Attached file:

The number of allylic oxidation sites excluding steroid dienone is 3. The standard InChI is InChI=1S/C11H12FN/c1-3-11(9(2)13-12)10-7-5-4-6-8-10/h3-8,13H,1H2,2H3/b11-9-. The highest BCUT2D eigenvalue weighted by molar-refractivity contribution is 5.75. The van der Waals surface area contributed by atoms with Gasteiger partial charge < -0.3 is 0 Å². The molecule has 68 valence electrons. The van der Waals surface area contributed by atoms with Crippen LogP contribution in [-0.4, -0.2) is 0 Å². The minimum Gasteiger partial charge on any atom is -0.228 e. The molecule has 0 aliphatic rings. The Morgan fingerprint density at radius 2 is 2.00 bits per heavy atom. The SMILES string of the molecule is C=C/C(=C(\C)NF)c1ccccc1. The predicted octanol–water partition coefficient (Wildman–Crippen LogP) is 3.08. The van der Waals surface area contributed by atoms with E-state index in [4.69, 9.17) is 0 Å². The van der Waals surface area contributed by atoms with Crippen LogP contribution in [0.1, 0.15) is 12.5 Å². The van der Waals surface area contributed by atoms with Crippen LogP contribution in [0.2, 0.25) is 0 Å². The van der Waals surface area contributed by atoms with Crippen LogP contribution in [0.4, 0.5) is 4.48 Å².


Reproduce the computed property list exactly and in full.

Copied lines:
The number of allylic oxidation sites excluding steroid dienone is 3. The standard InChI is InChI=1S/C11H12FN/c1-3-11(9(2)13-12)10-7-5-4-6-8-10/h3-8,13H,1H2,2H3/b11-9-. The highest BCUT2D eigenvalue weighted by molar-refractivity contribution is 5.75. The van der Waals surface area contributed by atoms with Gasteiger partial charge < -0.3 is 0 Å². The molecule has 68 valence electrons. The van der Waals surface area contributed by atoms with Crippen LogP contribution in [-0.4, -0.2) is 0 Å². The minimum Gasteiger partial charge on any atom is -0.228 e. The molecule has 0 aliphatic rings. The Morgan fingerprint density at radius 2 is 2.00 bits per heavy atom. The SMILES string of the molecule is C=C/C(=C(\C)NF)c1ccccc1. The predicted octanol–water partition coefficient (Wildman–Crippen LogP) is 3.08. The van der Waals surface area contributed by atoms with E-state index in [4.69, 9.17) is 0 Å². The van der Waals surface area contributed by atoms with Crippen LogP contribution in [0.1, 0.15) is 12.5 Å². The van der Waals surface area contributed by atoms with Crippen LogP contribution in [0.2, 0.25) is 0 Å². The van der Waals surface area contributed by atoms with Crippen LogP contribution in [0.4, 0.5) is 4.48 Å².